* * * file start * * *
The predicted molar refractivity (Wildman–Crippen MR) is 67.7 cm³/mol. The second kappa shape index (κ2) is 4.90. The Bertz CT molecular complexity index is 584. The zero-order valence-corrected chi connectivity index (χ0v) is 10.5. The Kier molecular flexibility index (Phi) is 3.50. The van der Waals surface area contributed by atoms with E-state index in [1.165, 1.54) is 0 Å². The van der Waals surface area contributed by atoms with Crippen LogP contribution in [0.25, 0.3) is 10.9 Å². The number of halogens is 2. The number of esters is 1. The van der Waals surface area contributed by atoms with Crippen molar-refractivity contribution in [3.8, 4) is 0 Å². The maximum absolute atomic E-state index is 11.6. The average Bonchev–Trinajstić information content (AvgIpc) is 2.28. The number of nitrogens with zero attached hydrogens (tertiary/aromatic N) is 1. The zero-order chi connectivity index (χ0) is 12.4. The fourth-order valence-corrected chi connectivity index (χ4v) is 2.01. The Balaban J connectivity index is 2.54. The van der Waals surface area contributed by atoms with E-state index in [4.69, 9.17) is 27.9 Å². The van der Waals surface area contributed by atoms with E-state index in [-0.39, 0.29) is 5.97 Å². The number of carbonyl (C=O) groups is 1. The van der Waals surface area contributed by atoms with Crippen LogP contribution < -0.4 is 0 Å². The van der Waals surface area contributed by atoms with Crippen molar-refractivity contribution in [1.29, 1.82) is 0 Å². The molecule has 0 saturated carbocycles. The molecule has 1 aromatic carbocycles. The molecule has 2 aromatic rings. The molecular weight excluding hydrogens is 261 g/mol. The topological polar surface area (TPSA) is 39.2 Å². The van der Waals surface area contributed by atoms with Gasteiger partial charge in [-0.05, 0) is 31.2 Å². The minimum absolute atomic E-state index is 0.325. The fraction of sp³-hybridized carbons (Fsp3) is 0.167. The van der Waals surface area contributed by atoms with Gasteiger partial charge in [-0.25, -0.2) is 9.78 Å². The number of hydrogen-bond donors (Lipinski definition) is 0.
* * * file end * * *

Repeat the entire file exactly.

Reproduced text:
The predicted molar refractivity (Wildman–Crippen MR) is 67.7 cm³/mol. The second kappa shape index (κ2) is 4.90. The Bertz CT molecular complexity index is 584. The zero-order valence-corrected chi connectivity index (χ0v) is 10.5. The Kier molecular flexibility index (Phi) is 3.50. The van der Waals surface area contributed by atoms with E-state index in [1.165, 1.54) is 0 Å². The van der Waals surface area contributed by atoms with Crippen LogP contribution in [0.25, 0.3) is 10.9 Å². The number of halogens is 2. The number of esters is 1. The van der Waals surface area contributed by atoms with Crippen molar-refractivity contribution in [3.8, 4) is 0 Å². The maximum absolute atomic E-state index is 11.6. The average Bonchev–Trinajstić information content (AvgIpc) is 2.28. The number of nitrogens with zero attached hydrogens (tertiary/aromatic N) is 1. The zero-order chi connectivity index (χ0) is 12.4. The fourth-order valence-corrected chi connectivity index (χ4v) is 2.01. The Balaban J connectivity index is 2.54. The van der Waals surface area contributed by atoms with E-state index in [4.69, 9.17) is 27.9 Å². The van der Waals surface area contributed by atoms with E-state index in [-0.39, 0.29) is 5.97 Å². The number of carbonyl (C=O) groups is 1. The van der Waals surface area contributed by atoms with Crippen LogP contribution < -0.4 is 0 Å². The van der Waals surface area contributed by atoms with Crippen molar-refractivity contribution in [1.29, 1.82) is 0 Å². The molecule has 0 saturated carbocycles. The molecule has 1 aromatic carbocycles. The molecule has 2 aromatic rings. The molecular weight excluding hydrogens is 261 g/mol. The topological polar surface area (TPSA) is 39.2 Å². The van der Waals surface area contributed by atoms with Gasteiger partial charge in [-0.05, 0) is 31.2 Å². The minimum absolute atomic E-state index is 0.325. The fraction of sp³-hybridized carbons (Fsp3) is 0.167. The van der Waals surface area contributed by atoms with Gasteiger partial charge in [-0.25, -0.2) is 9.78 Å². The number of hydrogen-bond donors (Lipinski definition) is 0.